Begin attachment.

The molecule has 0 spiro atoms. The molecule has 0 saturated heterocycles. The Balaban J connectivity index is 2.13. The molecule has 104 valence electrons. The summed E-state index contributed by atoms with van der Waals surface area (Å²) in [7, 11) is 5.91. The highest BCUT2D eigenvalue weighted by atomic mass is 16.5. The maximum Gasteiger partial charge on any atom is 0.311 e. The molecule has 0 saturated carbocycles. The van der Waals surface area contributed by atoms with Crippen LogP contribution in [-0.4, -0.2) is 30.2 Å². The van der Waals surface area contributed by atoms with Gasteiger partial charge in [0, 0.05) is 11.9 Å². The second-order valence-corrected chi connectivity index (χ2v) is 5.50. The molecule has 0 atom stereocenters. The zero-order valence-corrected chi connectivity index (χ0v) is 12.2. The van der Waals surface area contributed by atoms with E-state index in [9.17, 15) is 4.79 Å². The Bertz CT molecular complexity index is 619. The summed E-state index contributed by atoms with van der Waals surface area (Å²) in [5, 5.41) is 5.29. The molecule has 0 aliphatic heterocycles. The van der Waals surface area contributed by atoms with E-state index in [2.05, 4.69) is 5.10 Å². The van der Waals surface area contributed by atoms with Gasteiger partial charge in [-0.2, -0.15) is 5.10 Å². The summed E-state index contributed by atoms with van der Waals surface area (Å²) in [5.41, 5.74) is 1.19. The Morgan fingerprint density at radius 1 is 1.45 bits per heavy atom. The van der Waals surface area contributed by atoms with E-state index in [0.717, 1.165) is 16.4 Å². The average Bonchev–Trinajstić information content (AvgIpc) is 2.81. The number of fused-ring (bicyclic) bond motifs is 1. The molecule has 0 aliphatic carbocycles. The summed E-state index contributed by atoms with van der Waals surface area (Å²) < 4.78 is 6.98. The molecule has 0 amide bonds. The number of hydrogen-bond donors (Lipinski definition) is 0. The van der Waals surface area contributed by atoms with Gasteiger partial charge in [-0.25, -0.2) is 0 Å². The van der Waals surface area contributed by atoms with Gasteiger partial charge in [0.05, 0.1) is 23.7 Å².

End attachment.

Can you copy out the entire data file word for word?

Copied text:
The molecule has 0 spiro atoms. The molecule has 0 saturated heterocycles. The Balaban J connectivity index is 2.13. The molecule has 104 valence electrons. The summed E-state index contributed by atoms with van der Waals surface area (Å²) in [7, 11) is 5.91. The highest BCUT2D eigenvalue weighted by atomic mass is 16.5. The maximum Gasteiger partial charge on any atom is 0.311 e. The molecule has 0 saturated carbocycles. The van der Waals surface area contributed by atoms with Crippen LogP contribution in [-0.4, -0.2) is 30.2 Å². The van der Waals surface area contributed by atoms with Gasteiger partial charge in [0, 0.05) is 11.9 Å². The second-order valence-corrected chi connectivity index (χ2v) is 5.50. The molecule has 0 atom stereocenters. The zero-order valence-corrected chi connectivity index (χ0v) is 12.2. The van der Waals surface area contributed by atoms with E-state index in [9.17, 15) is 4.79 Å². The Bertz CT molecular complexity index is 619. The summed E-state index contributed by atoms with van der Waals surface area (Å²) in [5, 5.41) is 5.29. The molecule has 0 aliphatic heterocycles. The van der Waals surface area contributed by atoms with E-state index in [2.05, 4.69) is 5.10 Å². The van der Waals surface area contributed by atoms with Gasteiger partial charge in [-0.2, -0.15) is 5.10 Å². The summed E-state index contributed by atoms with van der Waals surface area (Å²) in [5.41, 5.74) is 1.19. The Morgan fingerprint density at radius 1 is 1.45 bits per heavy atom. The van der Waals surface area contributed by atoms with E-state index in [0.717, 1.165) is 16.4 Å². The average Bonchev–Trinajstić information content (AvgIpc) is 2.81. The number of fused-ring (bicyclic) bond motifs is 1. The molecule has 0 aliphatic carbocycles. The summed E-state index contributed by atoms with van der Waals surface area (Å²) < 4.78 is 6.98. The molecule has 0 amide bonds. The number of hydrogen-bond donors (Lipinski definition) is 0. The van der Waals surface area contributed by atoms with Gasteiger partial charge in [-0.25, -0.2) is 0 Å². The van der Waals surface area contributed by atoms with Gasteiger partial charge in [0.05, 0.1) is 23.7 Å².